Dotcom Mania: The Rise and Fall of Internet Stock Prices

56 Pages Posted: 6 Dec 2001  

Eli Ofek

New York University (NYU) - Department of Finance

Matthew P. Richardson

New York University (NYU) - Department of Finance; National Bureau of Economic Research (NBER)

Multiple version iconThere are 4 versions of this paper

Date Written: December 2001

Abstract

This paper provides one potential explanation for the rise, persistence and eventual fall of internet stock prices. Specifically, we appeal to a model of heterogenous agents with varying degrees of beliefs about asset payoffs who are subject to short sales constraints. In this framework, it is possible that 'optimistic' investors overwhelm 'pessimistic' ones, leading to prices not reflecting fundamental values about cash flows summarized by aggregate beliefs. Empirical support for this explanation is provided by exploring the behavior of internet stock prices during the period January 1998 to November 2000. In particular, we document four important elements to our story: (i) the high level of internet stock prices given their underlying fundamentals, (ii) responses of stock prices to a shift towards potentially optimistic investors, (iii) empirical results consistent with shorting being at its maximum possible level for internet stocks, and (iv) the eventual fall, or bubble bursting, of internet stocks being tied to the increase in the number of sellers to the market via expiration of lockup agreements.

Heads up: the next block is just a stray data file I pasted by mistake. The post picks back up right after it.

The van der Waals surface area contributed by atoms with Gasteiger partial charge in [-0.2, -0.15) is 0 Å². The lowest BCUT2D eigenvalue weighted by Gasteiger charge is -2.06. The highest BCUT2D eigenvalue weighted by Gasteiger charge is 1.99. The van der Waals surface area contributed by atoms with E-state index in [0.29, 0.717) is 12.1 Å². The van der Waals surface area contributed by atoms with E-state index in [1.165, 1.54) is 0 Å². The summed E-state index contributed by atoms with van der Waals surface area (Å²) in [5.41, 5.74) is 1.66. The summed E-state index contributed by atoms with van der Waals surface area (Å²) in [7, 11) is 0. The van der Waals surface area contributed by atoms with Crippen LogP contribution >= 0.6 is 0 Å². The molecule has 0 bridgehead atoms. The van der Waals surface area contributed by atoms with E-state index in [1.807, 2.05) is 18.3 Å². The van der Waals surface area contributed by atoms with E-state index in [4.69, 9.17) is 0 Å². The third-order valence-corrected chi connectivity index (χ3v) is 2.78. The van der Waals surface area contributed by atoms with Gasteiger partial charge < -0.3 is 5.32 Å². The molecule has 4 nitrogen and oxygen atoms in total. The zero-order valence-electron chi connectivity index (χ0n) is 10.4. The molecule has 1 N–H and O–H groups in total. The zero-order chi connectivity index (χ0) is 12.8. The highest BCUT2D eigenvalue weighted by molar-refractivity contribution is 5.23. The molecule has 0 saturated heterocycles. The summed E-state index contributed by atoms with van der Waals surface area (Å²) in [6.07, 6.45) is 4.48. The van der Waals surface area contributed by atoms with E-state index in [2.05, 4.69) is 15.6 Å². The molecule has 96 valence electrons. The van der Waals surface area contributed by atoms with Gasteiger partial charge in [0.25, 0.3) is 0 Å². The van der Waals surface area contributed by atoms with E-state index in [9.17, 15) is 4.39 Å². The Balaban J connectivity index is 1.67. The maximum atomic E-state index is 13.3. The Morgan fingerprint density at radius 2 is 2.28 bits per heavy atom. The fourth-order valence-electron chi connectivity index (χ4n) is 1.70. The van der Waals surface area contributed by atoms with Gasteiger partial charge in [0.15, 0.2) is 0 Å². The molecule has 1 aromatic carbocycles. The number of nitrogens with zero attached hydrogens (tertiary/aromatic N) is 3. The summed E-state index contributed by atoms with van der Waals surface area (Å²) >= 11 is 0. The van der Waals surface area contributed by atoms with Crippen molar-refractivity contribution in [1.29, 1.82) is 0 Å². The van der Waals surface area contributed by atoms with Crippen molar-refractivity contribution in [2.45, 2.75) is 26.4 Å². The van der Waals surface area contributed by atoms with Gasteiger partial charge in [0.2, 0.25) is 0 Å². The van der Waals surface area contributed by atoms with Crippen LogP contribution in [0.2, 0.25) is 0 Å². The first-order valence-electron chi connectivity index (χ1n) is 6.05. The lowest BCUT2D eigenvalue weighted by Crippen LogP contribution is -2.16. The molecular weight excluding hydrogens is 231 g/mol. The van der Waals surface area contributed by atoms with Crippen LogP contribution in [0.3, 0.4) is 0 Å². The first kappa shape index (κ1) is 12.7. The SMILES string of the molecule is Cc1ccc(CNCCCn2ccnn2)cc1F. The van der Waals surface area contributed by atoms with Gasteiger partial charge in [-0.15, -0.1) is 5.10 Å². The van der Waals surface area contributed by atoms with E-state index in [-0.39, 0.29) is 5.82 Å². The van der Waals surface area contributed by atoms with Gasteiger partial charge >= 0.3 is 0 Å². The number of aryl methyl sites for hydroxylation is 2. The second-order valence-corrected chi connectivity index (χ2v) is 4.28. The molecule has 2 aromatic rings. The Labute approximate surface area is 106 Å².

Suggested Citation

Ofek, Eli and Richardson, Matthew P., Dotcom Mania: The Rise and Fall of Internet Stock Prices (December 2001). NBER Working Paper No. w8630. Available at SSRN: https://ssrn.com/abstract=293243

Eli Ofek

New York University (NYU) - Department of Finance ( email )

Stern School of Business
44 West 4th Street
New York, NY 10012-1126
United States

Matthew P. Richardson (Contact Author)

New York University (NYU) - Department of Finance ( email )

44 West 4th Street
Suite 9-190
New York, NY 10012-1126
United States
212-998-0349 (Phone)
212-995-4233 (Fax)

National Bureau of Economic Research (NBER)

1050 Massachusetts Avenue
Cambridge, MA 02138
United States

Paper statistics

Downloads
155
Rank
93,243
Abstract Views
2,423